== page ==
Baltimore: John Murphy, 1860. 16pp, disbound and lightly foxed. Good+.
Johnson, a Maryland pro-slavery Democratic Unionist, carried enormous authority on the divisive issue of slavery in the territories: he had argued the winning side of the Dred Scott Case. Here, supporting the presidential candidacy of Douglas, he explains that Dred Scott did not bar a territorial legislature from prohibiting slavery in its territory. This is one of two printings by Murphy, without the statement of "$10 per 1000" on page 16.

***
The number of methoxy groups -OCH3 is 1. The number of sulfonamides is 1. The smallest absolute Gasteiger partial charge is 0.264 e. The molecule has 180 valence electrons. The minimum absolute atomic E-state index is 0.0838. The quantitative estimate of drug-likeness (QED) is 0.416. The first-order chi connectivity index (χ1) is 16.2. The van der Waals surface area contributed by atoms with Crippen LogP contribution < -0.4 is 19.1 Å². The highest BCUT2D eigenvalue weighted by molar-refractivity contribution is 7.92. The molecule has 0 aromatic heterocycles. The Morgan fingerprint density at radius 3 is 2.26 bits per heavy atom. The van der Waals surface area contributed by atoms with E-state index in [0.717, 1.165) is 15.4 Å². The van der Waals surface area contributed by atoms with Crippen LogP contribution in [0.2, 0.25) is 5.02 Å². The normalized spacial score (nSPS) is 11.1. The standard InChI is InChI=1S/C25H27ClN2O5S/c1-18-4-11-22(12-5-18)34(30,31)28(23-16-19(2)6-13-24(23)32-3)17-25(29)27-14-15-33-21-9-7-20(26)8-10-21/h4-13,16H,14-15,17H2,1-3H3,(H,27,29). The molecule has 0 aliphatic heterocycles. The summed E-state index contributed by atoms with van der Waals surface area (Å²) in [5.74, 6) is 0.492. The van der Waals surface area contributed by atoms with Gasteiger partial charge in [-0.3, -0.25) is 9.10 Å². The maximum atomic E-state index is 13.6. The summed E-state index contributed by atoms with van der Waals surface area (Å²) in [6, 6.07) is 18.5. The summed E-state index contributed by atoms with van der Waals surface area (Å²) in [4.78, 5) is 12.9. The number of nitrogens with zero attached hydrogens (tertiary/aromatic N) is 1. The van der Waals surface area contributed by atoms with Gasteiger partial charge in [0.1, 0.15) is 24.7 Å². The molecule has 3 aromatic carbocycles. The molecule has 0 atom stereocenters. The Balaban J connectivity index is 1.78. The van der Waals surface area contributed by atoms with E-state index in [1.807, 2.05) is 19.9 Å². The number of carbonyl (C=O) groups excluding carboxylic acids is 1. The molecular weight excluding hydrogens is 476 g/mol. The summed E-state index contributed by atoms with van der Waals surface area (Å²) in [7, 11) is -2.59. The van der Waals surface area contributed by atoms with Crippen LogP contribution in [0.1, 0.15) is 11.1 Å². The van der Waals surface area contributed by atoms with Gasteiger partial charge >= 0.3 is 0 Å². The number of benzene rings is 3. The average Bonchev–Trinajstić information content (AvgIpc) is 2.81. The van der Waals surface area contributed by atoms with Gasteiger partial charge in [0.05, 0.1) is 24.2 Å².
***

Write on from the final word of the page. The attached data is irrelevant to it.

Douglas had insisted that, as leader of the Northern Democrats, he had earned the right to the 1860 nomination by stepping aside in 1856 for the sake of party unity. But Southern fire-eaters bolted the 1860 Charleston Convention, which adjourned to Baltimore to finish up its business. Johnson's speech came after the Charleston disruption but before the Baltimore resumption. A formidable opponent of Yancey and his separatist coalition, Johnson gives an important speech supporting the national Democratic Party, the sole remaining national political institution in 1860, and explaining the Dred Scott decision.
LCP 5340. Not in Cohen. Item #29421